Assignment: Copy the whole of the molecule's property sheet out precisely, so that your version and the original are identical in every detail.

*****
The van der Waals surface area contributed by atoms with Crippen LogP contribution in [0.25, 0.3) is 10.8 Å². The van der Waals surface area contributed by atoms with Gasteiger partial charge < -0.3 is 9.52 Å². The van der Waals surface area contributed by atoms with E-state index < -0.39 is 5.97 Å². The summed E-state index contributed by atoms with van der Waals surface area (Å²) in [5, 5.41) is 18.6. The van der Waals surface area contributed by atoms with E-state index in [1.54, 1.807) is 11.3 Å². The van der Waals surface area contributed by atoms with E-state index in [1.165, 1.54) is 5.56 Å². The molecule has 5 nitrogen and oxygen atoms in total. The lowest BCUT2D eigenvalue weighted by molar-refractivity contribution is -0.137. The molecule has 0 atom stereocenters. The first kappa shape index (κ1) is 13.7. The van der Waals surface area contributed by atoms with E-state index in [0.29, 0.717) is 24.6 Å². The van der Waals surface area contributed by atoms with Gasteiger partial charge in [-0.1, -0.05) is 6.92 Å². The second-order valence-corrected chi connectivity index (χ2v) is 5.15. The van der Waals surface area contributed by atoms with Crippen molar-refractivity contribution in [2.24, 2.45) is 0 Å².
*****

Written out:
The van der Waals surface area contributed by atoms with Crippen LogP contribution in [0.25, 0.3) is 10.8 Å². The van der Waals surface area contributed by atoms with Gasteiger partial charge < -0.3 is 9.52 Å². The van der Waals surface area contributed by atoms with E-state index < -0.39 is 5.97 Å². The summed E-state index contributed by atoms with van der Waals surface area (Å²) in [5, 5.41) is 18.6. The van der Waals surface area contributed by atoms with E-state index in [1.54, 1.807) is 11.3 Å². The van der Waals surface area contributed by atoms with E-state index in [1.165, 1.54) is 5.56 Å². The molecule has 5 nitrogen and oxygen atoms in total. The lowest BCUT2D eigenvalue weighted by molar-refractivity contribution is -0.137. The molecule has 0 atom stereocenters. The first kappa shape index (κ1) is 13.7. The van der Waals surface area contributed by atoms with E-state index in [0.29, 0.717) is 24.6 Å². The van der Waals surface area contributed by atoms with Gasteiger partial charge in [-0.1, -0.05) is 6.92 Å². The second-order valence-corrected chi connectivity index (χ2v) is 5.15. The van der Waals surface area contributed by atoms with Crippen molar-refractivity contribution in [2.24, 2.45) is 0 Å².